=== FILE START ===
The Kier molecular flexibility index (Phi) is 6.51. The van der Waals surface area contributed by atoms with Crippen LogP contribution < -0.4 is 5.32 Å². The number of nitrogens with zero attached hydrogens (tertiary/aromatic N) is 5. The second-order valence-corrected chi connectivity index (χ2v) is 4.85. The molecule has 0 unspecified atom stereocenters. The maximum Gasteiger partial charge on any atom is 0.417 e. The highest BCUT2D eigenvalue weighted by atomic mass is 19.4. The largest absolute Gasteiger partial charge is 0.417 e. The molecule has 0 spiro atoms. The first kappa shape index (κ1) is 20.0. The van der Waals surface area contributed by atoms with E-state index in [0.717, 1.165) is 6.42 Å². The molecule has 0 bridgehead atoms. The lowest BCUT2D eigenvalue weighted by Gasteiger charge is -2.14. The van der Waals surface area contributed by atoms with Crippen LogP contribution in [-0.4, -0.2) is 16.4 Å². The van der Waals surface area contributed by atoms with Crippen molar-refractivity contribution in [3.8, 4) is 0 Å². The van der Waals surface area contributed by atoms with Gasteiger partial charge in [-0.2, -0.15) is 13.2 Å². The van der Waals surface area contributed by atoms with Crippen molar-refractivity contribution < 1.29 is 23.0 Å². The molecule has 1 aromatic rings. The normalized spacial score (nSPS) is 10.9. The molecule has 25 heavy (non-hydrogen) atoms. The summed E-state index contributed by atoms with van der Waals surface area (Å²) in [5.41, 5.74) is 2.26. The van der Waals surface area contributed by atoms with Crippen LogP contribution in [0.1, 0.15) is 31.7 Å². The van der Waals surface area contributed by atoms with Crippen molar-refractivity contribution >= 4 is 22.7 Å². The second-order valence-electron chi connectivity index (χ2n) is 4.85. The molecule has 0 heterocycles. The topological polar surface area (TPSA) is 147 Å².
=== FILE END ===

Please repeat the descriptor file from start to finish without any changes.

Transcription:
The Kier molecular flexibility index (Phi) is 6.51. The van der Waals surface area contributed by atoms with Crippen LogP contribution < -0.4 is 5.32 Å². The number of nitrogens with zero attached hydrogens (tertiary/aromatic N) is 5. The second-order valence-corrected chi connectivity index (χ2v) is 4.85. The molecule has 0 unspecified atom stereocenters. The maximum Gasteiger partial charge on any atom is 0.417 e. The highest BCUT2D eigenvalue weighted by atomic mass is 19.4. The largest absolute Gasteiger partial charge is 0.417 e. The molecule has 0 spiro atoms. The first kappa shape index (κ1) is 20.0. The van der Waals surface area contributed by atoms with E-state index in [0.717, 1.165) is 6.42 Å². The molecule has 0 bridgehead atoms. The lowest BCUT2D eigenvalue weighted by Gasteiger charge is -2.14. The van der Waals surface area contributed by atoms with Crippen LogP contribution in [-0.4, -0.2) is 16.4 Å². The van der Waals surface area contributed by atoms with Crippen molar-refractivity contribution in [3.8, 4) is 0 Å². The van der Waals surface area contributed by atoms with Gasteiger partial charge in [-0.2, -0.15) is 13.2 Å². The van der Waals surface area contributed by atoms with Crippen molar-refractivity contribution < 1.29 is 23.0 Å². The molecule has 1 aromatic rings. The normalized spacial score (nSPS) is 10.9. The molecule has 25 heavy (non-hydrogen) atoms. The summed E-state index contributed by atoms with van der Waals surface area (Å²) in [5.41, 5.74) is 2.26. The van der Waals surface area contributed by atoms with Crippen LogP contribution in [0.1, 0.15) is 31.7 Å². The van der Waals surface area contributed by atoms with Crippen molar-refractivity contribution >= 4 is 22.7 Å². The second-order valence-electron chi connectivity index (χ2n) is 4.85. The molecule has 0 heterocycles. The topological polar surface area (TPSA) is 147 Å².